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Gloucester is situated 271kms north of Sydney, in a fertile valley between the mid-north coast and the Hunter region, just below the ranges of the Barrington Tops National Park. It sits at the junction of Avon, Gloucester and Barrington Rivers. It is the ideal base for adventure activities, including trout fishing, canoeing, horse-riding, bushwalking and camping in the World Heritage area. Visitors can also pan for gold at the Mountain Maid goldmine or listen to folk stories from the gold mining era at the old schoolhouse. Tourism has become the boom industry in recent years. In May, the Shakespeare on Avon festival commemorates the writer's work with dramatic performances, and the Mountain Man Trichallenge is held in September involving running, paddling and cycling. The Gloucester National Dancing Competition is held every July and Agricultural Show in March/ April.
The Kattang Aboriginal people are the original owners of the Gloucester land. The first European known to pass through the area was Henry Dangar. It was the chief agent for the Australian Agricultural Company Robert Dawson who settled Gloucester in 1826 and named it after the English countryside it resembled. Despite initial industry centred on sheep farming and wool production, trial and error would prove the land more suitable to cattle farming and dairying; industries which still play a major part in the town's economy.
Notorious bushranger "Captain Thunderbolt" (Fred Ward) hid out at Gloucester Tops in the mid-1860s. When the police discovered his hideout in 1866 he escaped, though his wife, his two children and another woman were taken to Gloucester and on to Maitland where the women were released. The two children were sent to a government institution.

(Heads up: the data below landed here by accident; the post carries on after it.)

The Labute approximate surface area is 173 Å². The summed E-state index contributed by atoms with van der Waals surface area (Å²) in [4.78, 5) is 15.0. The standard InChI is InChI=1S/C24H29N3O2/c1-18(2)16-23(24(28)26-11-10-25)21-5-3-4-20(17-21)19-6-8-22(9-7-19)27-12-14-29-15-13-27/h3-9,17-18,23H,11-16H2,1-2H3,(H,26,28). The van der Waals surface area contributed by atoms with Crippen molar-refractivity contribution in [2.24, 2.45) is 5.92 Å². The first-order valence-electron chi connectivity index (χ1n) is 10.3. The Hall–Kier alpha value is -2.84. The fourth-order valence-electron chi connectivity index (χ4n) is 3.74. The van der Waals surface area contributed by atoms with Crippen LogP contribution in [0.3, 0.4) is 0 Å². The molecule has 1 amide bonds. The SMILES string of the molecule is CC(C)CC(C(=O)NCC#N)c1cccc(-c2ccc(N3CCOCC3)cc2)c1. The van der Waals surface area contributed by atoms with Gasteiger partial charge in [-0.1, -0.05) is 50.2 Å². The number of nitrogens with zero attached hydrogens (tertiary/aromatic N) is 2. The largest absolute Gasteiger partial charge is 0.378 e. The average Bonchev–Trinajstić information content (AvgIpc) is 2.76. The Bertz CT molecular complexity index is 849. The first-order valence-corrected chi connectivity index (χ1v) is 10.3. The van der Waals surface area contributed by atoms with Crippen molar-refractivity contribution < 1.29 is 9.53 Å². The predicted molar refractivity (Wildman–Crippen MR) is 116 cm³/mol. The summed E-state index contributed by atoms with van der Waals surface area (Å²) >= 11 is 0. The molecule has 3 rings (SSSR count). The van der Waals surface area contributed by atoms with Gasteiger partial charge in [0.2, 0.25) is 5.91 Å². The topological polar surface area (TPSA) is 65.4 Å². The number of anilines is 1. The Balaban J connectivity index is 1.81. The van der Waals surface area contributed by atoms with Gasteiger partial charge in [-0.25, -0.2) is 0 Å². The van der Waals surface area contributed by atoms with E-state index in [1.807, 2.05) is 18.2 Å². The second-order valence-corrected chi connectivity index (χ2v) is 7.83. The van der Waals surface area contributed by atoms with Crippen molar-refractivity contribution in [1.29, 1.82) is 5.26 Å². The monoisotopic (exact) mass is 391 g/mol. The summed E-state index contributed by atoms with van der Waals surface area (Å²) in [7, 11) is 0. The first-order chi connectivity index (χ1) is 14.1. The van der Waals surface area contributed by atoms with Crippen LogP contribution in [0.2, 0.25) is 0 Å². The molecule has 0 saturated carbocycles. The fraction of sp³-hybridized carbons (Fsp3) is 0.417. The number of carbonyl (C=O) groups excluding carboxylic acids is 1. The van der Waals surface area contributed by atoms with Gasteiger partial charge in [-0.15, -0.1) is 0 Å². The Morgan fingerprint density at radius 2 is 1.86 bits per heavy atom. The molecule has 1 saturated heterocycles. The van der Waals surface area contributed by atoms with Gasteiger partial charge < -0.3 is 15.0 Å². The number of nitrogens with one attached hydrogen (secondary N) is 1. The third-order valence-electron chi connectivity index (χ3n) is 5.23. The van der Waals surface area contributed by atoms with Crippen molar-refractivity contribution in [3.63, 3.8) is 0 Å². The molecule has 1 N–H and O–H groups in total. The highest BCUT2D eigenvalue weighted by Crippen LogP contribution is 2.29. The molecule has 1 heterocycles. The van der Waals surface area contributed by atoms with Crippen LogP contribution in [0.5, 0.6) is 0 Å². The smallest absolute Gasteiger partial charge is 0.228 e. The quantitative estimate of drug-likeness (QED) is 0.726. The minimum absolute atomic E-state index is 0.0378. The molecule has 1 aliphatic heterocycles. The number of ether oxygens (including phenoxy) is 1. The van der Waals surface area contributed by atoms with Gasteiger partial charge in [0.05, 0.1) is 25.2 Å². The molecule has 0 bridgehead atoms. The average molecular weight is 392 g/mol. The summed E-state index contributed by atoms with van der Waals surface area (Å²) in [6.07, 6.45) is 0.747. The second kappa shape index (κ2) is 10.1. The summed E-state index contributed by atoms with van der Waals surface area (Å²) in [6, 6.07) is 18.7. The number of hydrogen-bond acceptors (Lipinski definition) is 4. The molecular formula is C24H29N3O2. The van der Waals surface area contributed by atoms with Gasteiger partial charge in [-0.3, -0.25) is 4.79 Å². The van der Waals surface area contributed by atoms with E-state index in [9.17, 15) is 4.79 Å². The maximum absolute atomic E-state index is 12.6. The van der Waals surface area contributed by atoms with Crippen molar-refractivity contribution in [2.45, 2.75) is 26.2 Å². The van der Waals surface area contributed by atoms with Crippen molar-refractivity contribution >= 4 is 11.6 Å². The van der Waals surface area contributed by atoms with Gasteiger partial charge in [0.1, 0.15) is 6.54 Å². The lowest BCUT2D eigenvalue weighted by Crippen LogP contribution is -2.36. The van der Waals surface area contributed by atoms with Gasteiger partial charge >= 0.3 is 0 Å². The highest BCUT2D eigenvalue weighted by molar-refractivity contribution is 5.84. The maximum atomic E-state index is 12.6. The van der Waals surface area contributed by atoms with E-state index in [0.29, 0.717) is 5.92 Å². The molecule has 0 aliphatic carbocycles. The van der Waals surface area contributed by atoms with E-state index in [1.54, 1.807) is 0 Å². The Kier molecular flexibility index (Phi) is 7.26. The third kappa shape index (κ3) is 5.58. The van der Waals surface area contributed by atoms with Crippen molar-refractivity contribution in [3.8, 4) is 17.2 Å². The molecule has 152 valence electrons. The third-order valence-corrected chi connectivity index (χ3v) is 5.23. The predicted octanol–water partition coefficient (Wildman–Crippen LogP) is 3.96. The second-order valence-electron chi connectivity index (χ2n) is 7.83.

In 1876, just west of the Gloucester township, payable gold deposits were discovered in Copeland. This would bring a significant influx of residents to the town, with Gloucester acting as the primary service centre to the miners and their families of the Copeland goldfields. When the gold rush subsided some years later, the thriving picturesque valley town of Gloucester would retain some of the settlers who would join the area's existing successful industries. The surrounding red cedar forests had timber getting and timber mills established throughout the local district and dairying would also prove an incredibly fruitful industry for the town. The Avon and Barrington Butter Factory which was established in 1906 still operated out of the valley today under the name Australian Co-operative Foods.
Despite the town's substantial coal deposits having had the town surveyed for a coal mine as early as the 1850s, the valley's location between mountain ranges made transportation difficult. With no railway line to transport the coal, the prospective mine was deemed an impractical venture and the mine never eventuated. Yet as time passed and better transportation routes became available to the valley district, the possibility of a Gloucester coal mine was raised again. In 1995 Gloucester Coal began trading out of a mine established in the town of Stratford just south of Gloucester and has enjoyed successes comparative to the area's cattle and dairy industry.